Haj Amin al-Husseini, the Nazis and the Holocaust

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tags: Holocaust, Nazis, Amin al Husseini



Jeffrey Herf is Distinguished University Professor, Department of History, University of Maryland, College Park. His publications on modern German history include Nazi Propaganda for the Arab World (Yale University Press, 2009). His work, Undeclared Wars with Israel: East Germany and the West German Radical Left, 1967-1989 is forthcoming with Cambridge University Press in spring 2016.

In the fall of 2015, when the Palestinian Authority claimed that the State of Israel posed threats to the Al-Aqsa Mosque in Jerusalem, public attention in Israel turned again to Haj Amin al-Husseini, the former Grand Mufti of Jerusalem, a collaborator with Nazi Germany and the leader of Palestinian nationalism before and immediately after World War II. Some historians and, briefly, Israel’s Prime Minister also attributed to Husseini a significant decision-making role in the Holocaust in Europe. The following essay draws on scholarship on Holocaust decision-making in order to demonstrate that Husseini did not have an impact on Hitler’s decisions to murder the Jews of Europe. Rather his historical importance may be found in the texts of his speeches and essays of the 1930s and 1940s. They offer abundant evidence of his impact on Nazi Germany’s Arabic language propaganda aimed at North Africa and the Middle East during World War II and the Holocaust. Before, during and after his presence in Berlin from 1941 to 1945, Husseini played a central role in shaping the political tradition of Islamism by offering an interpretation of the religion of Islam as intrinsically anti-Semitic and anti-Zionist and in connecting that version to the anti-Semitic conspiracy theories of modern European history.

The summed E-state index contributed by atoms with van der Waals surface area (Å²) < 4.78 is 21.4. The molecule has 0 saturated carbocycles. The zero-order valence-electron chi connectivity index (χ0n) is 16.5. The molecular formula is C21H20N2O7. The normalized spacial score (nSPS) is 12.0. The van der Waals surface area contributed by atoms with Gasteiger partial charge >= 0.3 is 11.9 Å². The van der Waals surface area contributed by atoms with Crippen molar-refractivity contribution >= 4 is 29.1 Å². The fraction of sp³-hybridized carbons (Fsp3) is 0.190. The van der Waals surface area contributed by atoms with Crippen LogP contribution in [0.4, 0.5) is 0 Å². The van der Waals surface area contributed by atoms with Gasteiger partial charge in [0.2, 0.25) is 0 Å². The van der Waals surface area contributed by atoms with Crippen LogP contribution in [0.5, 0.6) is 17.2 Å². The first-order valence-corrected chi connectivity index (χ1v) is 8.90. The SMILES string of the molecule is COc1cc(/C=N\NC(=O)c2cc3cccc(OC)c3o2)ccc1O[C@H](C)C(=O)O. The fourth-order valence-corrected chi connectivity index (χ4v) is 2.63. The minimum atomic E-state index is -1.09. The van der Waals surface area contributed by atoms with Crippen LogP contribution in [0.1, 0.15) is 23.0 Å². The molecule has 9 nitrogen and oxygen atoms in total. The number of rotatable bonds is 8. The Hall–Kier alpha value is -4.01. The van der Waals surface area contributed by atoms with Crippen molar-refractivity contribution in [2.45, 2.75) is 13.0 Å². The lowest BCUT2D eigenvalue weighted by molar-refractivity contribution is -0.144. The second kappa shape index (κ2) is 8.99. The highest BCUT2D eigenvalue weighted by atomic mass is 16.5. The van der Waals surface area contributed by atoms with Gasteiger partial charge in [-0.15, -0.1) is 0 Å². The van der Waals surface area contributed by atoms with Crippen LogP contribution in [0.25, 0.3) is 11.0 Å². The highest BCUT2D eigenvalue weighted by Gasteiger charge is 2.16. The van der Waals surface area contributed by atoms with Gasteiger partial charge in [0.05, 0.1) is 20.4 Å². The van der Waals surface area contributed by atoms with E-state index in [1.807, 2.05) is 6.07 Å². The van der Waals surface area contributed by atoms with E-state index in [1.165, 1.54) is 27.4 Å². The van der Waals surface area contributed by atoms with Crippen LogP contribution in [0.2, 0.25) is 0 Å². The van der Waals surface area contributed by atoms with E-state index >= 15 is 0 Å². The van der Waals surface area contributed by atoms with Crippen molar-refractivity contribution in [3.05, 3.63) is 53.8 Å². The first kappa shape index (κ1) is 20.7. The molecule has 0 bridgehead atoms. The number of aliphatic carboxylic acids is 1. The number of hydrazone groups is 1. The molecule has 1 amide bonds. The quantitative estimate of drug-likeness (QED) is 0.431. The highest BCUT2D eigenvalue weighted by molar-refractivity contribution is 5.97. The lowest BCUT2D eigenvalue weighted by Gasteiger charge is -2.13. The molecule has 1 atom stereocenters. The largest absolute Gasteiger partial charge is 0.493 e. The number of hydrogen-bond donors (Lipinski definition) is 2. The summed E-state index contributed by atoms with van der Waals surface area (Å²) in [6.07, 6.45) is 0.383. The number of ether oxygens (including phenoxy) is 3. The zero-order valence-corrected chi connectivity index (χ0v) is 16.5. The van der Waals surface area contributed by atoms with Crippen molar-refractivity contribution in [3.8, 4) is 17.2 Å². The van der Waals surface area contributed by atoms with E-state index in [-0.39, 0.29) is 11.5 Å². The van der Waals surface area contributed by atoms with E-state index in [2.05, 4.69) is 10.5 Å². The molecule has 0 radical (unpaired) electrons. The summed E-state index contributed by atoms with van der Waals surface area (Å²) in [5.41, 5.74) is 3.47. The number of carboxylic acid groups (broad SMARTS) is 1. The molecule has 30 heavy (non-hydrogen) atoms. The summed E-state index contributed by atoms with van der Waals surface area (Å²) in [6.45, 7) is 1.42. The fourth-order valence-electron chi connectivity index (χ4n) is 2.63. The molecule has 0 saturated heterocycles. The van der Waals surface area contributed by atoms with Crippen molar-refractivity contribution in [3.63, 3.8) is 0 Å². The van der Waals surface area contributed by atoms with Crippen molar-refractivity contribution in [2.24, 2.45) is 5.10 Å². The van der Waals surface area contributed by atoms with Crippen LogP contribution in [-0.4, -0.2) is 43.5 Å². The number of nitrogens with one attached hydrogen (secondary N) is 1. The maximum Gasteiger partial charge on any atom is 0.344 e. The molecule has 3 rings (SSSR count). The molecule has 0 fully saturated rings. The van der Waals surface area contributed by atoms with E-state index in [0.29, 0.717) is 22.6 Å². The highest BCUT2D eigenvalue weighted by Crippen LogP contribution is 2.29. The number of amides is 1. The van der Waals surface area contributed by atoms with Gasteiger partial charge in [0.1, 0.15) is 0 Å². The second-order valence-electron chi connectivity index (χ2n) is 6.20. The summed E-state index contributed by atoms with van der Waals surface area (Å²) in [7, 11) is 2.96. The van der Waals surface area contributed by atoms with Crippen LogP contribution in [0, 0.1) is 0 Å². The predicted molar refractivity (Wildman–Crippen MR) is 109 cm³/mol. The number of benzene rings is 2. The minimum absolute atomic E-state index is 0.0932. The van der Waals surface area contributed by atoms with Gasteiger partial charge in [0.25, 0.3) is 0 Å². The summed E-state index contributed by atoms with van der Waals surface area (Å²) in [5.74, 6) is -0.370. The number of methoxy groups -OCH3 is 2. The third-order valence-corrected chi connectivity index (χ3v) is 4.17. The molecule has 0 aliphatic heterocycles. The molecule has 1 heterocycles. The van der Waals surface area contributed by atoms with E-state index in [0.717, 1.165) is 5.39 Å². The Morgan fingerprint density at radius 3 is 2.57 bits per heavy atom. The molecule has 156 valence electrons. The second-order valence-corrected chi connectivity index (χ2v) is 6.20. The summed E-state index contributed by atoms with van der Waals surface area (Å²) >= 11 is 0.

Haj Amin al-Husseini (1897-1974) collaborated extensively with Nazi Germany but had no impact on Nazi decision making concerning the Final Solution of the Jewish Question in Europe. He did have a profound impact on Nazi Germany’s Arabic language propaganda to the Arab societies during the Holocaust. He left a legacy of anti-Semitism and anti-Zionism that remains an enduring element of Palestinian and Arab politics. If we are to understand his importance for the history of politics and ideas in the Middle East, we must draw a clear distinction. On the one hand, the Mufti was an important regional leader and Nazi propagandist. In this capacity he engaged in lethal incitement against the Jews, and this is now recognized under international law as a crime because it is an essential step in the process leading to genocide. On the other, the Mufti did not participate in the decision-making process which led to the Holocaust. It is the purpose of this article to demonstrate this proposition by making use of verifiable historical evidence.

Most recently, the issue of the Mufti’s historical responsibility became a subject of public controversy when, on October 20, 2015, Benjamin Netanyahu, the Prime Minister of Israel, stated in an address at the 37th Zionist Congress in Jerusalem that Haj Amin al-Husseini convinced Hitler to change his anti-Jewish policy from one of forced emigration to one of extermination. Mistakenly, he claimed that Husseini “was one of the leading architects of the Final Solution,” but later he retracted this statement.1 It is important to note that authoritative historians of the decision-making sequence leading to the Holocaust found no such role for Husseini. The implication of their work is that, had he never arrived in Hitler’s Berlin in 1941, the Holocaust would still have taken place.